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Self-Injury and Mental Illness: A Story of Recovery

Chion Wolf
When doctors worked with him to try and stop hurting himself, David Fitzpatrick told them he didn’t want to give it up. He visits WNPR in this file photo.";
"For me, it was just a growing depression, and shame, and self-rage, and loathing."<br><em>David Fitzpatrick</em>

The State Department of Public Health has just released 2013 data on Health Risk Behaviors in Connecticut’s High School Age Youth. This week, WNPR is focusing on one particularly troubling condition described in the report: self injury.

On Wednesday, we learned about how one Connecticut school district is trying to cope with a substantial rise in the number of high school students who are cutting themselves.

In part two, we bring you the story of a Connecticut man’s journey through mental illness and self-injury to recovery. 

Some may find this story disturbing.

David Fitzpatrick grew up in Guilford and graduated from Skidmore College. During his late teens and early 20s, he began a slow descent into severe mental illness. At the worst times, he would cut himself with razor blades.

“For me, it was just a growing depression, and shame, and self-rage, and loathing,” Fitzpatrick said. “I got so overwhelmed. I felt like I can’t tell anyone about this, because it’s so bizarre.”

Self-injury is defined as intentionally inflicting harm to one’s body. When doctors worked with him to try and stop hurting himself, Fitzpatrick told them he didn’t want to give it up.

Credit dugg simpson / Creative Commons
Creative Commons

“You want to hold onto it, because it’s a great way to cope. Obviously, it’s not a great way to cope, but that’s what I felt. I felt like this releases tension better than anything.

Not everyone who does this suffers from the kind of mental illness Fitzpatrick was battling. According to the Cornell Research Program on Self-Injury and Recovery, one of every four people who self-injure does it only once in his or her life. Six to eight percent report chronic self-injury. 

But for Fitzpatrick, and for most people who do cut, the intention was not suicide. “It was about releasing the tension,” he said. “It was helpful -- in that sense it was helpful -- even though it doesn’t make sense.”

Fitzpatrick described an adrenaline rush, a kind of euphoric, stoned feeling he’d get from self-harm, and he said he became hooked on it. “Self-injurious behavior is not about life and death for most people,” he said.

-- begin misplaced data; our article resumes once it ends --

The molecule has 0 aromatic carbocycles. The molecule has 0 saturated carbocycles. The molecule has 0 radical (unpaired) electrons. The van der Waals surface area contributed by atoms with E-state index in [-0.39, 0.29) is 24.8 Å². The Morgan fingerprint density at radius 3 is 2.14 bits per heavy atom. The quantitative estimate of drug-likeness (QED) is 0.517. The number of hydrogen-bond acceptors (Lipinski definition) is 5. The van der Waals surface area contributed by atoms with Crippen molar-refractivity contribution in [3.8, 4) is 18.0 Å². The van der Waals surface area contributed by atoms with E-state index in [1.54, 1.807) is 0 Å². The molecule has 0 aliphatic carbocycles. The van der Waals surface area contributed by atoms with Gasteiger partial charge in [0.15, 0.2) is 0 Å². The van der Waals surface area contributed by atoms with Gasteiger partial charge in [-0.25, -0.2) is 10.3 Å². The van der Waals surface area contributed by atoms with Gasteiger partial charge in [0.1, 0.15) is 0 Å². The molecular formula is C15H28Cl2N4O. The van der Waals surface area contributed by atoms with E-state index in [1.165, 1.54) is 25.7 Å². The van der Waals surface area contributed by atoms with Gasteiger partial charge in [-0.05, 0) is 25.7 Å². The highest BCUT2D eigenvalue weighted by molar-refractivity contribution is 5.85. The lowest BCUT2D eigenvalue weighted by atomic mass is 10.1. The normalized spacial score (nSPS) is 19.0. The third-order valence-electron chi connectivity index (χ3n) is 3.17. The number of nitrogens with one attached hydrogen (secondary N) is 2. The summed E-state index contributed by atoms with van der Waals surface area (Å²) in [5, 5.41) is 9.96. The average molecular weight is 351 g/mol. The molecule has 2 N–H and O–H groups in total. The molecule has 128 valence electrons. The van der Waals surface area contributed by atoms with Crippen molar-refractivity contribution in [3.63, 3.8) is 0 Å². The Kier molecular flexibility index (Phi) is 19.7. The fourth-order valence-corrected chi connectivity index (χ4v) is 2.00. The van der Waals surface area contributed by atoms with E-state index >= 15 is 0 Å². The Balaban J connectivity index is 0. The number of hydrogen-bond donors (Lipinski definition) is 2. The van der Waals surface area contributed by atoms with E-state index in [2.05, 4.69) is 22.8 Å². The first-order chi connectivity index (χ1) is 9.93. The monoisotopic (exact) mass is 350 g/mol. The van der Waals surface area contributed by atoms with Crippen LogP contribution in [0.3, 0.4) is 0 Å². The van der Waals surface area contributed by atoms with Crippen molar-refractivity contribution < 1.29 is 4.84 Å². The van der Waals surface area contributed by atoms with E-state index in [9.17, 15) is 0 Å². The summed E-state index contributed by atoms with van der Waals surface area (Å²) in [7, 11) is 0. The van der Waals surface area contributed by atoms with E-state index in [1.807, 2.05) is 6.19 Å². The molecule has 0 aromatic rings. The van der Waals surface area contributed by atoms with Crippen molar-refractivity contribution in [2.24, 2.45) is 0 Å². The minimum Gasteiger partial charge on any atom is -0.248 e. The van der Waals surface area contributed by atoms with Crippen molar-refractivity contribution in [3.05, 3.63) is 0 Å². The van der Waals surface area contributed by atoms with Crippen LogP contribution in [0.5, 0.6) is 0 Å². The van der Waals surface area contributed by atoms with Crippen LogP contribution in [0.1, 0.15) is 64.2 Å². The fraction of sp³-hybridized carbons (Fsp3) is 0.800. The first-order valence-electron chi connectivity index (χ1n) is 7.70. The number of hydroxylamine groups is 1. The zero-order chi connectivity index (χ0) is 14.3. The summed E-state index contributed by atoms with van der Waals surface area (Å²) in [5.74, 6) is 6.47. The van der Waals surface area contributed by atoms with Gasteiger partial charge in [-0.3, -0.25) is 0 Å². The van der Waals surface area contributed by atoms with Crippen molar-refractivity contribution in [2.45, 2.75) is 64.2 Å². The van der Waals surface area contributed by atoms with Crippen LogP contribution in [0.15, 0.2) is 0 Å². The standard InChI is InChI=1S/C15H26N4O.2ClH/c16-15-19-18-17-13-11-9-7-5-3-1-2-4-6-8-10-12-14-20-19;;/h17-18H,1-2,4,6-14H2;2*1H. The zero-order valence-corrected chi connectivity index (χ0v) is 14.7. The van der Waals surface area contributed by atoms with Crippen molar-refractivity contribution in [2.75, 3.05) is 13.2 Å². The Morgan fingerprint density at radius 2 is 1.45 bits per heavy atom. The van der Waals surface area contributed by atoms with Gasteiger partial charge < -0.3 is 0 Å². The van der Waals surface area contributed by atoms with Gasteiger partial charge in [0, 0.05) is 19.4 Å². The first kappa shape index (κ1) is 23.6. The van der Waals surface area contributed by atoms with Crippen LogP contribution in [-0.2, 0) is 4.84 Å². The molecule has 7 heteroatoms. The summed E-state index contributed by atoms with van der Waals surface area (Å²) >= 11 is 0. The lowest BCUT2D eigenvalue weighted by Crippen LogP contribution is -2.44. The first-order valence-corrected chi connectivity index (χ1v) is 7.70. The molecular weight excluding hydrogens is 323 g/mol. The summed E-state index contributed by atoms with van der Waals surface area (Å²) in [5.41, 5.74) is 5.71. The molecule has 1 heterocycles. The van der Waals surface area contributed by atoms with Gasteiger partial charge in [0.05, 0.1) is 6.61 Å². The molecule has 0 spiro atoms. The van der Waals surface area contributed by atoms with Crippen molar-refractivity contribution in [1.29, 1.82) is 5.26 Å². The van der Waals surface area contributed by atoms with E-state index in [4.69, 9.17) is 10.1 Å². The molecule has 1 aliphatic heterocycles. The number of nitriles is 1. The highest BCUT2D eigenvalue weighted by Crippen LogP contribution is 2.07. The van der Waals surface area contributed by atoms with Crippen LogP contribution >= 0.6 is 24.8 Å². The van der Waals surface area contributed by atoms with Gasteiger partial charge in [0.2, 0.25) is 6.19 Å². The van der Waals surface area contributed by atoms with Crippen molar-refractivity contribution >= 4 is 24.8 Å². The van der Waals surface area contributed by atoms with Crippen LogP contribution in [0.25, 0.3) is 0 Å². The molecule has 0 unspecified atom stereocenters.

Amy Fitzpatrick is David’s wife. “It’s a coping mechanism,” she said. “It’s a way to deal with stress. It is one of the least healthy ways to deal with stress.”

For more than 15 years, David Fitzpatrick journeyed through emergency rooms, in-patient hospitalizations, shock treatments, medication, and therapy.

“And then, suddenly, I had a doctor who kind of pierced the rage and inertia and all that,” he said. “And almost like stoking a fire, got the embers going, and saw that somewhere inside of myself, there was a worthwhile something that could be activated. And he kind of brought the fire out.”

Credit Rosser321 / Creative Commons
Creative Commons
A state survey found that about two in ten female high school students purposely hurt themselves without wanting to die at least once in the past year.

He also began to write, with unsparing honesty, about his harrowing life story. The memoir called Sharp has been described as a disturbing, dark, and affecting book. Ultimately, it’s a story of healing and recovery. Now David and his wife Amy speak openly with groups about their lives.

“On our first date, I asked him about his scars, and he told me the truth, and that was the start of our atypical fairy tale,” Amy Fitzpatrick said. She talks about her role as caregiver, and tackles the subject of stigma.

“Bringing it out into the open -- making it part of the conversation, actually -- can relieve some of that pressure; can relieve that hidden desire, and the realization that I’m not the only person who has this kind of stress and wants to take it out on myself,” Amy Fitzpatrick said.

The 2013 Connecticut School Health Survey found that about two out of every ten female high school students in the state had purposely hurt themselves without wanting to die at least once in the past year.  The same was true for one in ten male students. Risk for self-injury among teens was greatest in ninth, tenth and eleventh grades. 

Amy Fitzpatrick said that if you suspect someone you know may be self-injuring, it’s important to get help immediately. But, she said, try not to be angry or judgmental.

“Try not to be forceful,” she said. “And, of course, everyone is different. Every situation is unique, but one of the best things to do is to stand still and say: when you’re ready to talk, I’m right here.”

Amy Fitzpatrick said it’s important to share stories of recovery, from cutting, self-injury, and mental illness. Though it may be a life-long journey, David and Amy Fitzpatrick said they want people to know that healing happens. 

Support for people struggling with cutting and mental illness is available at S.A.F.E. Alternatives as well as the National Alliance on Mental Illness.

Correction: A quote about "stigma" was incorrectly attributed to David Fitzpatrick. It was stated by Amy Fitzpatrick.

Diane Orson is a special correspondent with Connecticut Public. She is a longtime reporter and contributor to National Public Radio. Her stories have been heard on Morning Edition, All Things Considered, Weekend Edition and Here And Now. Diane spent seven years as CT Public Radio's local host for Morning Edition.

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